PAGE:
I was told I needed to up my flossing game. To be truthful, flossing and I have been lifelong strangers. I tried using dental floss, and a couple of little brushes they gave me. I have purchased a water flosser. it is quick, easy and leaves my mouth feeling really clean and fresh. I wonder what state my teeth would have been in if I had used one of them in the past?

By the way, although I had been a dentist avoider for many years, my teeth were overall not in bad condition; however, we found out why I needed the replacements. Many years ago, I had a motorcycle accident in which I broke my neck and other parts of me. I was not wearing a helmet at the time. In the accident, my head took a big impact. I had been warned that the teeth on the left side of my head had been damaged, but there was nothing to be done at the time, and I did nothing in the decades afterward. Making matters worse, my jaw was misaligned, again from the impact, so I was using the teeth wrongly, placing additional pressure on them.

The surgeon suggested not replacing all the missing teeth on that side of my jaw due to the misalignment. I am not going to do anything about the misalignment, and I see no need to upset what has been working for many years.

Basically, if you need some teeth replaced, I, as a former dental phobic, am here to say, go do it! Apart from your appearance, eating will likely improve, and you may find smaller issues such as your speech improving.

Oh, one last thing. I asked about having a 'Hollywood smile'. The surgeon said no, it was not a good idea. Her thinking was that they could make the implanted teeth in whatever colour I wanted. They could make my natural teeth pearly white, and I'd have a brilliant white smile. On the downside, I would need to be willing to undergo regular whitening, probably every six months, to maintain the matching between the implants and natural gnashers. That's possibly OK, but she reckoned that doing so would lead to deterioration in the condition of the natural teeth over time, so I decided to stick with the existing colouration.

Don't be scared of getting this work done. I understand that it is much more expensive in the USA, but it is an investment that should last me the rest of my life - 20 years or so. This isn't something that one keeps on doing!




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Online Faux Pas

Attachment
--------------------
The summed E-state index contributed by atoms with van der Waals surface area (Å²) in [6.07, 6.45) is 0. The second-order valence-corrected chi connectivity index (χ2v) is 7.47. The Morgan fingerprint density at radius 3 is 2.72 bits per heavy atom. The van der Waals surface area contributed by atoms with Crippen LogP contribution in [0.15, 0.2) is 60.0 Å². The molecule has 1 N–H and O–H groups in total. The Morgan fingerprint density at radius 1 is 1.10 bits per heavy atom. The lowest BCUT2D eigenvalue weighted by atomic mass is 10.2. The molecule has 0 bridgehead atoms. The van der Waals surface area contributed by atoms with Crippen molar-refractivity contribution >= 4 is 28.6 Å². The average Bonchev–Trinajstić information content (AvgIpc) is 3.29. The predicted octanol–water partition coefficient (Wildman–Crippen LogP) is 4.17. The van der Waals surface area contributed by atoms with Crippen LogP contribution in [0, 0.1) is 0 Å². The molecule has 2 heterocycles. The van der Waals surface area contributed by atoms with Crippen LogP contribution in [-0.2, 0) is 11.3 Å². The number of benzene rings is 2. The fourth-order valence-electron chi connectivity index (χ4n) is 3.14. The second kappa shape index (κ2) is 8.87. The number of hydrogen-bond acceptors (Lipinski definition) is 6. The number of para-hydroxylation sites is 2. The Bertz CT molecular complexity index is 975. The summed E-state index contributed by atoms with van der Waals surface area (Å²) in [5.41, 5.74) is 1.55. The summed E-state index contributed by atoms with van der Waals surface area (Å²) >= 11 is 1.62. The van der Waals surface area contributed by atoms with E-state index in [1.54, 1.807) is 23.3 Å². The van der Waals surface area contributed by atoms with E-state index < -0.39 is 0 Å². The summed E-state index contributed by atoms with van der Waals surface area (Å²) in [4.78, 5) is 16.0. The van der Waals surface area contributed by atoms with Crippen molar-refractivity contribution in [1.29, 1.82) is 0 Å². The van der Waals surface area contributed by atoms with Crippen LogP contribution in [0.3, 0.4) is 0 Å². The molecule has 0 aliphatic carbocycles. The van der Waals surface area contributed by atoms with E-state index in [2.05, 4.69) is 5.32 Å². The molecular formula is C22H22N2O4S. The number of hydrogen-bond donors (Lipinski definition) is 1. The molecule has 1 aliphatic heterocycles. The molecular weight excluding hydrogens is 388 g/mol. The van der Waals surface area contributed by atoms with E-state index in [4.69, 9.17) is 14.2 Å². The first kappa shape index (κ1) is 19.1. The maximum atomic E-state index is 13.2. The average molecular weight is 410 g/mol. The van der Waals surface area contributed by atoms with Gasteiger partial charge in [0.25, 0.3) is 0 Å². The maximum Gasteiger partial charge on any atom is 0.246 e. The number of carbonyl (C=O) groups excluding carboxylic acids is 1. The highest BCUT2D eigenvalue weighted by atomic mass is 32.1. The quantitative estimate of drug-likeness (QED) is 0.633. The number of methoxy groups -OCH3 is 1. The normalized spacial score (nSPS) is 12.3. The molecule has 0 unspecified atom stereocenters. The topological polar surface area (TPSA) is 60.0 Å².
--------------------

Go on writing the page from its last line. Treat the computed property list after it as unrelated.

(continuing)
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Re: A Man Got New Teeth!
« Reply #1 on: February 28, 2024, 08:06:41 AM »
Congrats on your new grill. The singing is certainly a new twist I have never heard of before. I've always had a doom sense of dread knowing I've a dental appointment coming up even for just a cleaning. I always opt for the gas and generally quite enjoy it. I've never had an extensive procedure(s) as apparently you just had but I can relate to the phobia

Online andrewfi

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Re: A Man Got New Teeth!
« Reply #2 on: February 28, 2024, 10:28:07 AM »
Yeah, I feel really bad about the phobia thing. It goes back to when I was a kid. My mum took us to a dentist who was a smoker. Back in the days before they wore gloves all the time.

His thumbs tasted 🤮. Also, back then drill were slower and hurt. By the time I was old enough to make my own choices, I never went back to him and only got dentisted when I really needed it. Not a good move.

The singing amazed me, but I am sure that I was not the first to enjoy that. Afterward, each session I had either music or videos to watch.

The whole process was quite pleasant. All the staff were communicative at all stages so I knew what was going on and felt reassured. The receptionist always called me Mr Andrew which was odd and she seemed to take delight in doing so. Calling me out in that way as I entered the place or returned from the surgery. Nobody else got that treatment.

But yeah, Dentores, in Tallinn, top marks from me for value, skill and service.

I don't know if this happens in the USA, but apart from the receptionist, the staff work in more than one place, for different companies.